Just as we take in food and transform it into energy, we transform positive emotions into buoyancy and resilience, so we become better able to cope with the difficult experiences we inevitably encounter. Positive emotions also put us into a state of what Childre and McCraty term as ‘coherence’, which relates to a pattern of synchronized activity across many body systems – your heart rate, breathing, blood pressure and brainwaves. In this state, cortisol levels fall and DHEA levels rise. We could call it ‘internal global cooling’ because it actually helps to undo the ‘internal global warming’ that relates to metabolic syndrome, insulin resistance and, ultimately, diabetes and heart disease.
Reduce your stress by becoming ‘coherent’
HeartMath teaches a simple technique that can be practiced daily to help you actively reduce the stress in your life. The premise of HeartMath is different from many other approaches for relieving stress, which typically focus on calming down after the stressful event has occurred; for example, by going for a massage or having a glass of wine after a difficult day at work. With HeartMath, you learn a simple breathing technique that can help you to ‘reset’ your physiological reaction to stress as the event occurs. To find out more about HeartMath – how it works and how to practice it see this report.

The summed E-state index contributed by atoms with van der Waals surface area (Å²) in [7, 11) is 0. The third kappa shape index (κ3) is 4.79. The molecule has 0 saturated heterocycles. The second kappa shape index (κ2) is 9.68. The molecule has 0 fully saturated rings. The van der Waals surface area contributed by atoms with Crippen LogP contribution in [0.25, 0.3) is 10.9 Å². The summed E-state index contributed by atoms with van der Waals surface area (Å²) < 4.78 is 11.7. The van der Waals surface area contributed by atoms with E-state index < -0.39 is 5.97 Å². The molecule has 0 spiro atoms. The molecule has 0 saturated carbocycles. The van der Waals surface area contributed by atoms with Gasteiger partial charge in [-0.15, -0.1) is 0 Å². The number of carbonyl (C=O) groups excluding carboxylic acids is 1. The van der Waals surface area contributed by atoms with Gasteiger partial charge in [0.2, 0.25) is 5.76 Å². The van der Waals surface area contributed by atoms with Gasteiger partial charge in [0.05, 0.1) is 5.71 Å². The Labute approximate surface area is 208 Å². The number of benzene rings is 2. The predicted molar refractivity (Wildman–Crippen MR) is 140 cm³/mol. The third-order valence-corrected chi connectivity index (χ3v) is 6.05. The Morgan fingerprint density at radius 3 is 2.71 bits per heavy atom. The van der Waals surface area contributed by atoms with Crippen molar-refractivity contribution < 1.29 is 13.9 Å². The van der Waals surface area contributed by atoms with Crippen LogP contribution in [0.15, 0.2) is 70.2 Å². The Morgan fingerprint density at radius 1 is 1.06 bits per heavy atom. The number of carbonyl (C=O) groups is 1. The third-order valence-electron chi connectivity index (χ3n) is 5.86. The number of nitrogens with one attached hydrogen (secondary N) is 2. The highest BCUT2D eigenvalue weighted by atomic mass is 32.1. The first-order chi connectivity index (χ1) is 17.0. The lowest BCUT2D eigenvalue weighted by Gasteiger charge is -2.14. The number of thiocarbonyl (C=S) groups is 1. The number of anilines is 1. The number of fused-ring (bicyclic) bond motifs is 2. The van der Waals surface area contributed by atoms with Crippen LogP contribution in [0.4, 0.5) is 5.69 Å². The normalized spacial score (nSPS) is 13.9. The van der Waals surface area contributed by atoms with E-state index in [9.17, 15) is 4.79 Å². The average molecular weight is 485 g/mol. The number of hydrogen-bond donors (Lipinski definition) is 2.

HeartMath and diabetes
Research into using HeartMath with people who have diabetes is particularly impressive. A small study at the HeartMath headquarters in Boulder Creek, California involved teaching a group of 22 participants with both type-1 and type-2 diabetes the HearthMath techniques and monitoring their progress. Six months after the workshop, participants reported significant reductions in anxiety, negative emotions, fatigue and sleeplessness, along with increased feelings of vitality and improved quality of life. Changes in glycosylated haemoglobin (HbA1c) were also observed, with increased HeartMath practice associated with a reduction in HbA1c levels.
Studies referred to in this article can be found in my book Say No to Diabetes.